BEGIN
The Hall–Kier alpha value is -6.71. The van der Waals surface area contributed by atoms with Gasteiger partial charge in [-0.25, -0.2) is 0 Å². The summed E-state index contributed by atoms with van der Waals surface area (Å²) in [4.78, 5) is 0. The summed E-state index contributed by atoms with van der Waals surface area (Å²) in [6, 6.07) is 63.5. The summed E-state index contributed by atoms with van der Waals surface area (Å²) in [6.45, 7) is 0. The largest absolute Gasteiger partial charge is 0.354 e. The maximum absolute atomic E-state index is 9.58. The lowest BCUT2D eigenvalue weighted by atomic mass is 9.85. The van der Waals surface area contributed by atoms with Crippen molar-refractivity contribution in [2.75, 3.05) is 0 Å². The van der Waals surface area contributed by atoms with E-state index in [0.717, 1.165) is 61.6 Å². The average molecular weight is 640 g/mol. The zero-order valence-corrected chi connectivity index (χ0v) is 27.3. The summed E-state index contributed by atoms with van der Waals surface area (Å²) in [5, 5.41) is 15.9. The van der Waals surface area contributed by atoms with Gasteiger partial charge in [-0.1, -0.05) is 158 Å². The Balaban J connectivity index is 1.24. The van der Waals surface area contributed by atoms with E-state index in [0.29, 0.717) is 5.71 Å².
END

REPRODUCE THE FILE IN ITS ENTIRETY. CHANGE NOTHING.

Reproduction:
The Hall–Kier alpha value is -6.71. The van der Waals surface area contributed by atoms with Gasteiger partial charge in [-0.25, -0.2) is 0 Å². The summed E-state index contributed by atoms with van der Waals surface area (Å²) in [4.78, 5) is 0. The summed E-state index contributed by atoms with van der Waals surface area (Å²) in [6, 6.07) is 63.5. The summed E-state index contributed by atoms with van der Waals surface area (Å²) in [6.45, 7) is 0. The largest absolute Gasteiger partial charge is 0.354 e. The maximum absolute atomic E-state index is 9.58. The lowest BCUT2D eigenvalue weighted by atomic mass is 9.85. The van der Waals surface area contributed by atoms with Crippen molar-refractivity contribution in [2.75, 3.05) is 0 Å². The van der Waals surface area contributed by atoms with E-state index in [0.717, 1.165) is 61.6 Å². The average molecular weight is 640 g/mol. The zero-order valence-corrected chi connectivity index (χ0v) is 27.3. The summed E-state index contributed by atoms with van der Waals surface area (Å²) in [5, 5.41) is 15.9. The van der Waals surface area contributed by atoms with Gasteiger partial charge in [-0.1, -0.05) is 158 Å². The Balaban J connectivity index is 1.24. The van der Waals surface area contributed by atoms with E-state index in [0.29, 0.717) is 5.71 Å².